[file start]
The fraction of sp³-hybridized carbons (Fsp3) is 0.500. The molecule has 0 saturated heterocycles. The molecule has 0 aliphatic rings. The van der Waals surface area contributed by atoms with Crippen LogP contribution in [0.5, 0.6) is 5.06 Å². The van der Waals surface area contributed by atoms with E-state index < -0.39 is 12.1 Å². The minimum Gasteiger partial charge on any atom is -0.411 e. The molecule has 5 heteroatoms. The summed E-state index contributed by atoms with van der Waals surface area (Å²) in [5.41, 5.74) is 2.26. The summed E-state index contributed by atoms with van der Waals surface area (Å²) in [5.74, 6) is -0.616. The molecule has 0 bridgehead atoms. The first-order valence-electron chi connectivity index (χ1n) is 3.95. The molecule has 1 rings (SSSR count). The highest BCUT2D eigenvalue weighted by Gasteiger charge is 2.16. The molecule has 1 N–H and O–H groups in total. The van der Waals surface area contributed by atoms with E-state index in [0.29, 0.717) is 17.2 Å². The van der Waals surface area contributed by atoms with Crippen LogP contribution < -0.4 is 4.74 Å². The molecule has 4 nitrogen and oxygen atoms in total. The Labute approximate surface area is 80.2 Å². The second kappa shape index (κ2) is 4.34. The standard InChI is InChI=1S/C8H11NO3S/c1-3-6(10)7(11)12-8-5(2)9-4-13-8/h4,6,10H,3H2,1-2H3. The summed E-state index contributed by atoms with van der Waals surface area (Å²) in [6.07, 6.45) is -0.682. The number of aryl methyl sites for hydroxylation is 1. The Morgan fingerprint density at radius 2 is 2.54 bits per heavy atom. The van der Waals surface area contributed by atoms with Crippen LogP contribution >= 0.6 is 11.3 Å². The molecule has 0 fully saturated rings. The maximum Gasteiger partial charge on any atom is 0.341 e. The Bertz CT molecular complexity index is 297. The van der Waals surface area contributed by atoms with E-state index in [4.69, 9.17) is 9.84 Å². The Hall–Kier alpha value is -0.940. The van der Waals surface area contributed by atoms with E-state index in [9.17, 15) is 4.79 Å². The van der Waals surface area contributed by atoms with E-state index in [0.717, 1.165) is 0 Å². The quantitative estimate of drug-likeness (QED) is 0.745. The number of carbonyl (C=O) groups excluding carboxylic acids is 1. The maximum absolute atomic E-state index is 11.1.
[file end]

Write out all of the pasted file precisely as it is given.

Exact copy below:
The fraction of sp³-hybridized carbons (Fsp3) is 0.500. The molecule has 0 saturated heterocycles. The molecule has 0 aliphatic rings. The van der Waals surface area contributed by atoms with Crippen LogP contribution in [0.5, 0.6) is 5.06 Å². The van der Waals surface area contributed by atoms with E-state index < -0.39 is 12.1 Å². The minimum Gasteiger partial charge on any atom is -0.411 e. The molecule has 5 heteroatoms. The summed E-state index contributed by atoms with van der Waals surface area (Å²) in [5.41, 5.74) is 2.26. The summed E-state index contributed by atoms with van der Waals surface area (Å²) in [5.74, 6) is -0.616. The molecule has 0 bridgehead atoms. The first-order valence-electron chi connectivity index (χ1n) is 3.95. The molecule has 1 rings (SSSR count). The highest BCUT2D eigenvalue weighted by Gasteiger charge is 2.16. The molecule has 1 N–H and O–H groups in total. The van der Waals surface area contributed by atoms with E-state index in [0.29, 0.717) is 17.2 Å². The van der Waals surface area contributed by atoms with Crippen LogP contribution < -0.4 is 4.74 Å². The molecule has 4 nitrogen and oxygen atoms in total. The Labute approximate surface area is 80.2 Å². The second kappa shape index (κ2) is 4.34. The standard InChI is InChI=1S/C8H11NO3S/c1-3-6(10)7(11)12-8-5(2)9-4-13-8/h4,6,10H,3H2,1-2H3. The summed E-state index contributed by atoms with van der Waals surface area (Å²) in [6.07, 6.45) is -0.682. The number of aryl methyl sites for hydroxylation is 1. The Morgan fingerprint density at radius 2 is 2.54 bits per heavy atom. The van der Waals surface area contributed by atoms with Crippen LogP contribution >= 0.6 is 11.3 Å². The molecule has 0 fully saturated rings. The maximum Gasteiger partial charge on any atom is 0.341 e. The Bertz CT molecular complexity index is 297. The van der Waals surface area contributed by atoms with E-state index in [4.69, 9.17) is 9.84 Å². The Hall–Kier alpha value is -0.940. The van der Waals surface area contributed by atoms with E-state index in [9.17, 15) is 4.79 Å². The van der Waals surface area contributed by atoms with E-state index in [0.717, 1.165) is 0 Å². The quantitative estimate of drug-likeness (QED) is 0.745. The number of carbonyl (C=O) groups excluding carboxylic acids is 1. The maximum absolute atomic E-state index is 11.1.